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Question regarding higgs, grravity, and electromagnetic dimensions

  1. Dec 12, 2007 #1
    This question is going to be very weird, but bear with me please. The higgs, we believe is associated with the gravitron, correct? And it's possible that dimensions 5-7 could be the electromagnetic spectrums that can manipulate the higgs/gravitron? Or am I not even close?

    I am doing research for a science fiction story I am writing and am a stickler for making things as close to scientificly true as possible, or within the realm of possibility. Therefore, I don't like to break the basic rules of physics that we already know to be true, i.e.- When the fiction part takes over from the known laws of physics, I like for the fiction to atleast be true to science up to the point of what we know to be proven true.

    Last edited: Dec 12, 2007
  2. jcsd
  3. Dec 12, 2007 #2
    No, I don't think so.

    Don't think so, either.

    Not in any BSM theory I know.

    There is no proven theory of quantum gravity, just the theory of gravity (general relativity) which does not require a Higgs-field or extra dimensions (unless 4D spacetime already counts as an extra dimension over 3D space to you) and the Standard Model of particle physics which does not require extra dimensions (same comment about 4D spacetime vs. 3D space here) and does not describe gravity at all.
  4. Dec 12, 2007 #3
    There is string theory, which is capable of including both a graviton and a higgs. However as far as I know there is no special connection whatsoever between the graviton and the higgs in string theory, any more than there is between the higgs and anything else. (In fact I am not even sure that string theory always has a higgs.) String theory is also the most popular (only?) more-than-four-dimensional theory being used in physics today.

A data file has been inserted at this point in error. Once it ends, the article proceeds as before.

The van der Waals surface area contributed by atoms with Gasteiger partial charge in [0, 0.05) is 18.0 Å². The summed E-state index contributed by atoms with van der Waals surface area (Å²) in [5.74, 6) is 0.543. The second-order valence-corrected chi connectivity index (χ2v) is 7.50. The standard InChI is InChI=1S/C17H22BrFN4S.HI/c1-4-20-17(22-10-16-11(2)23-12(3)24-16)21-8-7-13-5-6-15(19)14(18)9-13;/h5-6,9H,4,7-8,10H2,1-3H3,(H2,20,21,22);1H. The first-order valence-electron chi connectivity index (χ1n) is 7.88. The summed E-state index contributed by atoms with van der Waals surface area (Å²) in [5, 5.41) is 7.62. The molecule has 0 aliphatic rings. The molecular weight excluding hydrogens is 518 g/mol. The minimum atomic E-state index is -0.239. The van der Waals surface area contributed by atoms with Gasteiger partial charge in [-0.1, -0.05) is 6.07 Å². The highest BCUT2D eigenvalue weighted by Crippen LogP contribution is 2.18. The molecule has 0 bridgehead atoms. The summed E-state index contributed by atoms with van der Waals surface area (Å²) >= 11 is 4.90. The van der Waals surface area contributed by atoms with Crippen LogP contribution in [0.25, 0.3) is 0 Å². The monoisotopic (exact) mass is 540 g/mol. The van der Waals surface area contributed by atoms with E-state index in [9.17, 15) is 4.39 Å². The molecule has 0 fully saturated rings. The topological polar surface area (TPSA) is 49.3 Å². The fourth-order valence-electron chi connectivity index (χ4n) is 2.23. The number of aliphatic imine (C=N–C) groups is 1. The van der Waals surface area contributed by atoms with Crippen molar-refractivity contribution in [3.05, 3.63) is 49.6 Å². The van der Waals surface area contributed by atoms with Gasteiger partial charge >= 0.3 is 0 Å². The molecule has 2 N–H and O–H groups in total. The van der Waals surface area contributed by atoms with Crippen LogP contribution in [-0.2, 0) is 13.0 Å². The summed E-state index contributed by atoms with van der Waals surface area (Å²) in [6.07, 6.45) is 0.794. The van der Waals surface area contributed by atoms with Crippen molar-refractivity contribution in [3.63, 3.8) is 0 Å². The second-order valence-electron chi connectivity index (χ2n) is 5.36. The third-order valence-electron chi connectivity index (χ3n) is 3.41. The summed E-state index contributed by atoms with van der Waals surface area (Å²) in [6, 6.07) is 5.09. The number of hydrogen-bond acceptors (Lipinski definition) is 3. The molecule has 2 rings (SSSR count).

It is also worth noting however that string theory does not do the kaluza-klein thing of "assigning" dimensions to forces-- they wouldn't say that, like, "dimension 5 is the electromagnetic spectrum". Rather the idea is that string theory says that particles arise because of the vibrations and interactions of one-dimensional strings, and these strings can only exist inside a ten-dimensional (or eleven-dimensional, or 26-dimensional) background.
  5. Dec 12, 2007 #4
    ok i re-read some of the stuff I had read before, and had mixed some of it up in my head.

    So, is there nothing we currently know of that can effect the force of gravity? Is Dark Matter/energy the only thing we know of that theoretically can, and that might be solved soon at CERN?

    And please don't respond with something like centrifugal force. You physicists are ever so picky with wording on things and I just don't know enough to phrase everything perfectly. I am looking for what, if any, theories exist about effecting gravity artificially with another force.
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